March 24, 2013
Southwestern Textiles: History, Technique, Design
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Navajo, Pueblo and Hispanic weavers in the American Southwest have created beautiful and highly prized textiles for several centuries, including Navajo wearing blankets, classic Saltillo-style sarapes, and Hopi wedding sashes. These three weaving traditions are distinct but interconnected through history, design, and techniques. From the the introduction of sheep by Hispanics to the establishment of trading posts by Anglo settlers, Southwestern textiles reflect the interactions of Pueblo, Navajo, and Hispanic people with each other and with Anglo-Americans. In this program, we covered the origins and history of these traditions, the defining characteristics of each, and the evolution of the iconic geometric and other designs of Southwestern textiles.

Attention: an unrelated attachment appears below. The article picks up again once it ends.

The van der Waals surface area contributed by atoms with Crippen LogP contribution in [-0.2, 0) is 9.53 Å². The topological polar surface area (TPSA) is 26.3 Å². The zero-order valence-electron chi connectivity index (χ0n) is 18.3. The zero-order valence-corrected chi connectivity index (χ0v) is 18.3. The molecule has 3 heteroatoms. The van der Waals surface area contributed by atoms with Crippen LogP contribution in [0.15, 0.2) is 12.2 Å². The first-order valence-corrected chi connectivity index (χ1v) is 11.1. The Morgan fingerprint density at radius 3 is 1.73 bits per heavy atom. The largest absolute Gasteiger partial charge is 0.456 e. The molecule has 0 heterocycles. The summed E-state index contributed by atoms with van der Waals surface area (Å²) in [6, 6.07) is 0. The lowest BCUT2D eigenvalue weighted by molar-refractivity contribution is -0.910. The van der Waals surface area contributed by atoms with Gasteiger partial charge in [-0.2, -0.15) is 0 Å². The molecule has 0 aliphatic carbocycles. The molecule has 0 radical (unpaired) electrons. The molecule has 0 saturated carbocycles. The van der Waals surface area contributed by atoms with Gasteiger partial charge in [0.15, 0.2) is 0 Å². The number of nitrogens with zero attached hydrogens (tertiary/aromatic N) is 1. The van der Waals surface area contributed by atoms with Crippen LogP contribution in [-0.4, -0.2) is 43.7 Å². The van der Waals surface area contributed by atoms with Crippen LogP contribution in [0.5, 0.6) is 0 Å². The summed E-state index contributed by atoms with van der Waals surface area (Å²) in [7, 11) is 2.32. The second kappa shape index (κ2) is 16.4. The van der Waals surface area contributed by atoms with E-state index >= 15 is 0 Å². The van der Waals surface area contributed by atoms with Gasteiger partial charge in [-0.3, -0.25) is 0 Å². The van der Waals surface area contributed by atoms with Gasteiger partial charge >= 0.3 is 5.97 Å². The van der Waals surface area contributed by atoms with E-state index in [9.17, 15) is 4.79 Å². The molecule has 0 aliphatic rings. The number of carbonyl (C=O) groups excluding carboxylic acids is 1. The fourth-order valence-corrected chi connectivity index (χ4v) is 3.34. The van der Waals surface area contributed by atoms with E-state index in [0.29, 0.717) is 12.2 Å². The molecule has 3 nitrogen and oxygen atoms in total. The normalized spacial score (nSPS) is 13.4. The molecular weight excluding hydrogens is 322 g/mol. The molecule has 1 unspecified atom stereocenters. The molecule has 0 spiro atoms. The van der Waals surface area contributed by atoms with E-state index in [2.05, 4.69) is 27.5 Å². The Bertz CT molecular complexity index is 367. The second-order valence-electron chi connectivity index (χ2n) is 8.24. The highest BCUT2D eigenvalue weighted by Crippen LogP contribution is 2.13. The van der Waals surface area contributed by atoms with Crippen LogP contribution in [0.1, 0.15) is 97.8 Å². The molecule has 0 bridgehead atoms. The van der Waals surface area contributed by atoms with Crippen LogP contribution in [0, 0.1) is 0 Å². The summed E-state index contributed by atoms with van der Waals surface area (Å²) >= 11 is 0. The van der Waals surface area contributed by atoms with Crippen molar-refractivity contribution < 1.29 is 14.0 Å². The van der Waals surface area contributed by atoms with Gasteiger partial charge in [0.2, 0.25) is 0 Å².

Cecilia Gunzburger Anderson is a textile historian, museum curator, and teacher currently serving as Faculty in The Smithsonian Associates/George Mason University M.A. program in the History of Decorative Arts. Previously, she was Assistant Curator at The Textile Museum in Washington, DC, where she organized an exhibition and symposium on Navajo weaving with Ann Hedlund, a leading scholar of Navajo textiles. Cecilia has published and lectured on indigenous Mexican weaving, contemporary fiber art, and other topics, including the standard reference on textile cataloging terminology for museums, and has organized exhibitions on a global range of textile topics. She holds an M.A. in Fashion and Textile Studies from the SUNY Fashion Institute of Technology in New York and a B.A. in Anthropology from the University of Tennessee.
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